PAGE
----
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PostPosted: Sun May 04, 2003 10:39 pm 
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Location: Whitesboro,TX
We want to build a new home in next year or so. Does anyone know about green homes - new carpets have 2000 thousand chemicals and all can cause cancer, cabinets have glues and coatings that cause cancer. I am looking for non toxic ways to build a new home.
Also does concrete homes fall into green home type, and where can you get info on concrete homes?
Bob Bard


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PostPosted: Mon May 05, 2003 6:47 am 
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Try these discussion boards first:

http://www.designcommunity.com/ (Lots of architects here; there is discussion there about stock plans, building materials, and just about everything else)

and

http://www.dwellmag.com/ (Look under "Community")

Also try:

The AIA: http://www2.aia.org/myaia/communities/c ... nityID=200 (Odd address, but that's what came up; search for "green" items).

http://www.concretenetwork.com/concrete ... index.html (I haven't looked this over much, but it came up in a search from the EWG Web site, which also offers some information: http://www.ewg.org/ ).

http://architecture.about.com/cs/greenarchitecture/

Beyond those, search the Web for green architecture, green building, sustainable building, etc. There's a lot of stuff on the Web, both commercial and residential.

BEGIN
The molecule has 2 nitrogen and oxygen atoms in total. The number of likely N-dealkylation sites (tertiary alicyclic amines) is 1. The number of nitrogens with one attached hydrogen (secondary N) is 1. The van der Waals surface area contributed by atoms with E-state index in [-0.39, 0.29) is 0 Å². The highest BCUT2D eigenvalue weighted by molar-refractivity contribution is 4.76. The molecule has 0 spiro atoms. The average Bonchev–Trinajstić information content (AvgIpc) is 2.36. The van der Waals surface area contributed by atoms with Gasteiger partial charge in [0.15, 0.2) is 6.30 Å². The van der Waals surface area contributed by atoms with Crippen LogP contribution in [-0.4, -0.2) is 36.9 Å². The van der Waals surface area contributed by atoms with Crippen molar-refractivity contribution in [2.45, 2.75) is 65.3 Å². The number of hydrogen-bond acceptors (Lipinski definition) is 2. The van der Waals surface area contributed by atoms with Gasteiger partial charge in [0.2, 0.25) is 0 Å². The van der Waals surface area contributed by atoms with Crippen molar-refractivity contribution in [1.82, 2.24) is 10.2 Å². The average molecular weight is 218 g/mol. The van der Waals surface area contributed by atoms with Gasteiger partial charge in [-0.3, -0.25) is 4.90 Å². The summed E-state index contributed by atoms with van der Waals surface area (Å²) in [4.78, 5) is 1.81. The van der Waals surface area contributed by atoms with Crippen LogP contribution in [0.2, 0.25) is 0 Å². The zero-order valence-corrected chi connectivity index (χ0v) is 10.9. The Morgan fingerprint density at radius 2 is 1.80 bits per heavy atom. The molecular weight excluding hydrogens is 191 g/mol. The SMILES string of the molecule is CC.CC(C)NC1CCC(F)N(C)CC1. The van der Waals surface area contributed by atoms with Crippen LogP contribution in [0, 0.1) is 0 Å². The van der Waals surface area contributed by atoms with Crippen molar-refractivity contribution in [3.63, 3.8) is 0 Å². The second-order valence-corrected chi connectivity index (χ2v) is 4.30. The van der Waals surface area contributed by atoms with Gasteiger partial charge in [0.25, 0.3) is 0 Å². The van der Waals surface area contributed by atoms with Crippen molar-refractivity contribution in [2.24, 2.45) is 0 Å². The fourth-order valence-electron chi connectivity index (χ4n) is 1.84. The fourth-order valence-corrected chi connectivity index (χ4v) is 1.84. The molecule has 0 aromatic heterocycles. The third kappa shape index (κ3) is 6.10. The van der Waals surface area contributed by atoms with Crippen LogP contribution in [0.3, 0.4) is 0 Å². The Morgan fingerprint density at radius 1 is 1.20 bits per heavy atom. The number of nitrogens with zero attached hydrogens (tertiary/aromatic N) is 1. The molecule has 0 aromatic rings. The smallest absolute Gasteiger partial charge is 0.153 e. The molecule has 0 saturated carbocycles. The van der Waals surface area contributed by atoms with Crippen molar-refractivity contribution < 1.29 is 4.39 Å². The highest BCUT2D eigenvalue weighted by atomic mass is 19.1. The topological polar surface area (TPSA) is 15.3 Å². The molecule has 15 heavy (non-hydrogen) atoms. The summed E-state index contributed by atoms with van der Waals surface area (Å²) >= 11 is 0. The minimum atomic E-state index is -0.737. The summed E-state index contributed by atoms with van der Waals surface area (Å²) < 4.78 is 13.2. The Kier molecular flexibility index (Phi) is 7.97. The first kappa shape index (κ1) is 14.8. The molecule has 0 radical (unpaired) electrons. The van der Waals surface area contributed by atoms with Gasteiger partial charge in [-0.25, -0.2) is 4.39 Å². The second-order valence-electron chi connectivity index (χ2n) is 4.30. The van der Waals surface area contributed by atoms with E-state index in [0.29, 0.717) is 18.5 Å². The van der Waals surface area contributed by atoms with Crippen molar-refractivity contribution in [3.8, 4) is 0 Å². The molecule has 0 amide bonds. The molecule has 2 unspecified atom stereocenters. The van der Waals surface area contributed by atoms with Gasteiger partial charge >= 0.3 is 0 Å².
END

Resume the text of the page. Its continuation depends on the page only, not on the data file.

There is a fair amount of discussion about whether concrete is green, due to the energy needed to produce it and, for those that live in kiln havens like Dallas County, the air pollution involved. Personally, I think that solid construction forms, like steel and concrete, fall into the green category for the simple fact that they don't loosen (at least not nearly as much) as wood frame construction does. The average (i.e., poorly built) new wood frame house quickly becomes an energy-wasting sieve as the joints loosen in a surprisingly short time. We can keep the bugs from entering the loosened joints with boric acid treatments during the construction process, but it's nearly impossible to retain the heating/cooling energy in a loose-jointed stick-built home. If you're thinking about green heating and cooling, like solar and wind, maintaining joint integrity becomes even more important.

As an aside, I think hiring a good architect (landscape architects included) saves more than it costs, especially if you plan to live in the home for awhile. I don't believe there's any substitute for a good architect whose thinking is in line with the owner's wants/needs.


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 Post subject: new home
PostPosted: Mon May 12, 2003 9:58 am 
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Location: Bulverde
check out a product called Contec, i think it is texascontec.com, i have a neighbor with a house built from it, i need to visit with them and see how they like it now after several years. Neat way to build.


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PostPosted: Mon Jul 14, 2003 9:26 am 
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Location: Salado
Almost all the information I got for "greening" my home was from a store in Austin ...Ecowise... their website os www.ecowise.com. Great people there too! We used milk paint for our walls and a concrete stain for our cabinets and floors. It has all turned out great for us!


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PostPosted: Tue Jul 29, 2003 8:44 pm